Juliane Margaret Koepcke

Juliane Margaret Koepcke

Date: 01/12/2016 
Juliane Koepcke was a German Peruvian high school senior student studying in Lima, intending to become a zoologist, like her parents. She and her mother, ornithologist Maria Kopecke, were traveling to meet with her father, biologist Hans-Wilhelm Koepcke, who was working in the city of Pucallpa. The airplane was struck by lightning during a severe thunderstorm and broke up in mid-air, disintegrating at 10,000 ft. Koepcke, who was seventeen years old, fell to earth still strapped into her seat.
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On Christmas Eve 1971, 17-year-old Juliane Koepcke boarded Lansa Flight 508 with her mother in Lima, Peru. They intended to join her father for Christmas at his research station in the Amazon rainforest. After crossing the Andes at about 21,000 feet, their aircraft was enveloped by large, dark thunderclouds, and it encountered severe turbulence. Lightning was flashing everywhere and the plane was shaken violently, which naturally terrified the passengers. Then a bolt of lightning struck the plane's engine and tore off a wing.

As the doomed airliner hurtled towards the earth, the cabin came apart and the next thing she knew, Juliane found herself strapped alone to a row of seats falling and spinning silently from over 10,000 feet above the rainforest. She plummeted through the jungle canopy and slammed on the forest floor. When she awoke the next day, Juliane was amazed to realize she had survived the two-mile fall with just a broken collarbone and a bad gash in her arm.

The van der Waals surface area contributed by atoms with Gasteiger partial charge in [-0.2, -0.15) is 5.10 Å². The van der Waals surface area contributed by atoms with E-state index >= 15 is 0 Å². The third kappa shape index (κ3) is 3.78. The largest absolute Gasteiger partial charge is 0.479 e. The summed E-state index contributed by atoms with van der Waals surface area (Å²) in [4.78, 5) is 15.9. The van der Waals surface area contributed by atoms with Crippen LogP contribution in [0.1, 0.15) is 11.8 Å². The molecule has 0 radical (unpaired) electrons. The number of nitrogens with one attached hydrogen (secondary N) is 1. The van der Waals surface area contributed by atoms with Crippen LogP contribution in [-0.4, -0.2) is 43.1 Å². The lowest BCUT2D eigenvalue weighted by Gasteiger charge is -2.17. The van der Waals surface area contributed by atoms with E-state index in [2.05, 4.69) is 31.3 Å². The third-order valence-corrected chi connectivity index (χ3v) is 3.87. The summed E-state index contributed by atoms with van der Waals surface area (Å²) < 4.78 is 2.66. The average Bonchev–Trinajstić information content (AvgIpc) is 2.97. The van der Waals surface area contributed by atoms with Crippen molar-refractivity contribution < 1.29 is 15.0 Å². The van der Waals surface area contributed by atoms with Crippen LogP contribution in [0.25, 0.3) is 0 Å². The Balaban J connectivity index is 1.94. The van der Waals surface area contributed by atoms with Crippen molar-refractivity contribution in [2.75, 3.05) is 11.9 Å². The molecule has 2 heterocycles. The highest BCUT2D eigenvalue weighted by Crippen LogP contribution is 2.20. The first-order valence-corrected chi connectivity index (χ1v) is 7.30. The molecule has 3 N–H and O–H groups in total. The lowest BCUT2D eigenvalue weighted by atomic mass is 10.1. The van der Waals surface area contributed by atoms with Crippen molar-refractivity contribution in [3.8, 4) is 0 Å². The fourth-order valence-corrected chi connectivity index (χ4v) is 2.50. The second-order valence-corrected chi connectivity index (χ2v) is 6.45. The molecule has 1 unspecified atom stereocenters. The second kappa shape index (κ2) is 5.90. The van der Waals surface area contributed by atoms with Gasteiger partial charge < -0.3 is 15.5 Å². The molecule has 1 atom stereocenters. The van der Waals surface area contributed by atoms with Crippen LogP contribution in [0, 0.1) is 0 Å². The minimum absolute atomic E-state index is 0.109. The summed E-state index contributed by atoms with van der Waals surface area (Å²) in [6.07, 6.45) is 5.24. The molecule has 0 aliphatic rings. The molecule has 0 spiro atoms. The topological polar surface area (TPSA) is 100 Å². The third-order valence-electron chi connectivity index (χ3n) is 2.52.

After failing to find any other survivors, Juliane relied on what her father had taught her, that walking downstream will always lead the civilization. With a bag of candy that had fallen from the plane in one sandal, she started walking. For 10 days, Juliane hobbled, swam or floated downstream. Her wounds became infected and she was plagued by maggots while having to dodge crocodiles, piranhas, and relentless insects. Eventually, she came to a shack where she slept and she was soon discovered by Peruvian loggers. Eventually, Juliane was United with her amazed father. It's hard to imagine a 17-year old girl surviving such a fall and then hiking alone out of the world's largest rainforest.

The Bible talks about some who survived an even greater fall than Juliane. In fact, according to the scriptures, when Adam and Eve fell in the Garden of Eden, it brought the whole human race down, but Jesus came to redeem the world from sin. Perhaps you're thinking to yourself, "Well, that's ok for the world, but I've fallen too far." Well, if the Lord could save Juliane, God can save you. You've not gone farther than Moses who was guilty of murder, or David who was guilty of adultery, or Peter who denied Jesus. All of them were saved and restored from their fall. Or maybe you're thinking, "I've fallen too many times."

Be of good courage. It says in Proverbs chapter 24 verse 16, "A righteous man falls seven times and rises again." Jesus cast seven devils out of Mary Magdalene. Don't get discouraged friend. If you've fallen, get back up again. The same way that he could save Juliane, lead her from that lost condition in the rainforest and restore her to her father, Jesus can lead you from your lost condition and restore you to your heavenly Father.

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